Posts Tagged ‘karvonen method’

Does fitness have to be an all or nothing proposition? Experts say no.

Gentle exercise from EverydayHealth.com

Simply walking can have cardiovascular benefits. And you can walk a lot longer in your life than you may be able to run or kick box. Some take walking to the woods or hills and call it hiking. Others take walking to the streets for an “urban hike.” As a child, I walked everywhere my feet could take me–and my mother allowed! I could explore, see much more of my world, stop and smell the roses. As an adult I enjoy hiking in nature and walking around the city of Chicago. I see things I often miss when I am driving or biking. A good long walk clears my head, literally pumping fresh oxygen (via my blood) to my brain.

The American College of Sports Medicine and American Heart Association recommend that adults under 65 get at least 30 minutes of moderately intense cardiovascular exercise 5 days a week to maintain health and reduce the risk for chronic disease. And it does not have to be a consecutive 30 minutes of exercise. Three 10 minute walks will do the trick. Or, you can do vigorously intense cardio 20 minutes a day, 3 days a week for the same result. (In either case, twice a week, you should add in eight to 10 strength-training exercises of eight to 12 repetitions of each exercise.)

Moderate-intensity physical activity means working hard enough to raise your heart rate and break a sweat, yet still being able to carry on a conversation. (To lose weight or maintain weight loss, you likely need to add 60 to 90 minutes of physical activity.)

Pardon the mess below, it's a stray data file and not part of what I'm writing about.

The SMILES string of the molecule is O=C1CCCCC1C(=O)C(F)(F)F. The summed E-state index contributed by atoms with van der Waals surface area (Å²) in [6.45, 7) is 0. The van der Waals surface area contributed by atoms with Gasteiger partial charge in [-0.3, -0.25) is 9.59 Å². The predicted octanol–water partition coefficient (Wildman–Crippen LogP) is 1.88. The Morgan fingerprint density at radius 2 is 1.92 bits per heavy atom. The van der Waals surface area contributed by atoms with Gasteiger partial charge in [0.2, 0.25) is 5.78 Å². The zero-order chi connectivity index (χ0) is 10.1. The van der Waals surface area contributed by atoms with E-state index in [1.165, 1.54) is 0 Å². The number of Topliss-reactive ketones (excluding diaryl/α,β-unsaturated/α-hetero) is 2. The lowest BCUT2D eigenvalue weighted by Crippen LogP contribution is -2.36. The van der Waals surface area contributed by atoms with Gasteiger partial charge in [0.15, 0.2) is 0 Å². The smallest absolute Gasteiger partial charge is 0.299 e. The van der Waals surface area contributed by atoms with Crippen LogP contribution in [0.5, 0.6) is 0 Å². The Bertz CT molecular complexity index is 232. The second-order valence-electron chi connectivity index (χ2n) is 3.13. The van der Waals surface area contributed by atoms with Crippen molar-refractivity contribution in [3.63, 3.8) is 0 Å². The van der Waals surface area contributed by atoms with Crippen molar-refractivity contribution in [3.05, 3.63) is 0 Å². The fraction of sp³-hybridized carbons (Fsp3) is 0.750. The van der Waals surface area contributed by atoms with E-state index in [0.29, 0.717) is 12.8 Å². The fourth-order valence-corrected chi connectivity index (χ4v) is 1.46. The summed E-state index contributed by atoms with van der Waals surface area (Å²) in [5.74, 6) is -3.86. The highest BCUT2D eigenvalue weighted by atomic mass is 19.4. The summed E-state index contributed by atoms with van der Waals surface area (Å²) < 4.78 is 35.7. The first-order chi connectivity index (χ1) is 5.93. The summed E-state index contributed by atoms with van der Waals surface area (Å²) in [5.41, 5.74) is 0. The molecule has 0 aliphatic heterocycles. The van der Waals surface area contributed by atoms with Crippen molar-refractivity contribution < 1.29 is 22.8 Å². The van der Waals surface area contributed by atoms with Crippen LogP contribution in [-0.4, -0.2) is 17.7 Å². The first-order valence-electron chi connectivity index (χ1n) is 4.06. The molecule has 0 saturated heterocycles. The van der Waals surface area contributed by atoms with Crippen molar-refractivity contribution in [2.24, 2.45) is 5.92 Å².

According to , at About.com, a study in the Nov. 14, 2005 issue of the “Archives of Internal Medicine” confirms that walking builds aerobic fitness at both moderate and high intensity.

Walk Longer or Walk Faster

Improvements in aerobic fitness were seen in the study group for those who walked with high intensity, either with low frequency or high frequency. But similar benefits for aerobic fitness were also seen for those walking at moderate intensity and high frequency.

“The findings demonstrate that significant improvements in cardiorespiratory fitness can be achieved and maintained over 24 months via exercise counseling with a prescription for walking 30 minutes per day, either at a moderate intensity five to seven days per week, or at a hard intensity three to four days per week,” Glen E. Duncan, Ph.D., R.C.E.P.S.M., of the University of Washington, Seattle, and colleagues concluded.
Reference: (Arch Intern Med. 2005; 165: 2362-2369.)

Walking Intensity vs. Frequency

  • Moderate Intensity Walking: Walking at 45-55% of maximum heart rate, an intensity at which you may be breathing a little harder than usual but able to keep up a full conversation.
  • High Intensity Walking: Walking at 65-75% of maximum heart rate. You are able to speak only in short sentences.
  • Low Frequency Walking: 3-4 times a week for 30 minutes a session.
  • High Frequency Walking: 5-7 times a week for 30 minutes a session.

Walking Prescription for Aerobic Fitness

The prescription for aerobic fitness gives you these choices:

  • High Intensity, Low Frequency: 30 minutes per day 3-4 days per week at 65-75% maximum heart rate.